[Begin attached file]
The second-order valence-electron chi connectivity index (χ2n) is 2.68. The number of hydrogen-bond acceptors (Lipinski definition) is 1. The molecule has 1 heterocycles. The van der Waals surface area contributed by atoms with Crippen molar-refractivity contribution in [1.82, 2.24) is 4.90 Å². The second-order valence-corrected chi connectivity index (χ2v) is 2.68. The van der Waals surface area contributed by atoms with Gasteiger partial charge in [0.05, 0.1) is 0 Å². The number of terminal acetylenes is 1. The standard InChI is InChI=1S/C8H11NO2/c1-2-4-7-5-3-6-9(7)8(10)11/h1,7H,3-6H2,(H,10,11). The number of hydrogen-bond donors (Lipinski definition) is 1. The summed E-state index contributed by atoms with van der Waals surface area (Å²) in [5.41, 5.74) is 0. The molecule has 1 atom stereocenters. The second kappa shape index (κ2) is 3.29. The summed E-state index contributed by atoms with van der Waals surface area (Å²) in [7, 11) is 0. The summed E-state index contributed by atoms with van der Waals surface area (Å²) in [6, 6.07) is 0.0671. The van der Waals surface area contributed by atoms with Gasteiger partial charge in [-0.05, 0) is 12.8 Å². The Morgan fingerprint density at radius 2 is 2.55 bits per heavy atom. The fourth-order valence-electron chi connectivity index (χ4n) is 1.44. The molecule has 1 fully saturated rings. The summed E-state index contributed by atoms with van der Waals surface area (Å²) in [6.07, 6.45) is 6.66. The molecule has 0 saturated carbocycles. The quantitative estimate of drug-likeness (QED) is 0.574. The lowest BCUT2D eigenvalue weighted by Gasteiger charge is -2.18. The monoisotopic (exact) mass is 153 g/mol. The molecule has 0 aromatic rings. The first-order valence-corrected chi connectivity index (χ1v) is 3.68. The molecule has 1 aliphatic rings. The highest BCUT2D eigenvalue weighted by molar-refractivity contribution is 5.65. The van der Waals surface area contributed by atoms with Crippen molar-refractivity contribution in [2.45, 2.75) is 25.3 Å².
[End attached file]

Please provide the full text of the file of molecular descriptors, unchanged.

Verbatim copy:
The second-order valence-electron chi connectivity index (χ2n) is 2.68. The number of hydrogen-bond acceptors (Lipinski definition) is 1. The molecule has 1 heterocycles. The van der Waals surface area contributed by atoms with Crippen molar-refractivity contribution in [1.82, 2.24) is 4.90 Å². The second-order valence-corrected chi connectivity index (χ2v) is 2.68. The van der Waals surface area contributed by atoms with Gasteiger partial charge in [0.05, 0.1) is 0 Å². The number of terminal acetylenes is 1. The standard InChI is InChI=1S/C8H11NO2/c1-2-4-7-5-3-6-9(7)8(10)11/h1,7H,3-6H2,(H,10,11). The number of hydrogen-bond donors (Lipinski definition) is 1. The summed E-state index contributed by atoms with van der Waals surface area (Å²) in [5.41, 5.74) is 0. The molecule has 1 atom stereocenters. The second kappa shape index (κ2) is 3.29. The summed E-state index contributed by atoms with van der Waals surface area (Å²) in [7, 11) is 0. The summed E-state index contributed by atoms with van der Waals surface area (Å²) in [6, 6.07) is 0.0671. The van der Waals surface area contributed by atoms with Gasteiger partial charge in [-0.05, 0) is 12.8 Å². The Morgan fingerprint density at radius 2 is 2.55 bits per heavy atom. The fourth-order valence-electron chi connectivity index (χ4n) is 1.44. The molecule has 1 fully saturated rings. The summed E-state index contributed by atoms with van der Waals surface area (Å²) in [6.07, 6.45) is 6.66. The molecule has 0 saturated carbocycles. The quantitative estimate of drug-likeness (QED) is 0.574. The lowest BCUT2D eigenvalue weighted by Gasteiger charge is -2.18. The monoisotopic (exact) mass is 153 g/mol. The molecule has 0 aromatic rings. The first-order valence-corrected chi connectivity index (χ1v) is 3.68. The molecule has 1 aliphatic rings. The highest BCUT2D eigenvalue weighted by molar-refractivity contribution is 5.65. The van der Waals surface area contributed by atoms with Crippen molar-refractivity contribution in [2.45, 2.75) is 25.3 Å².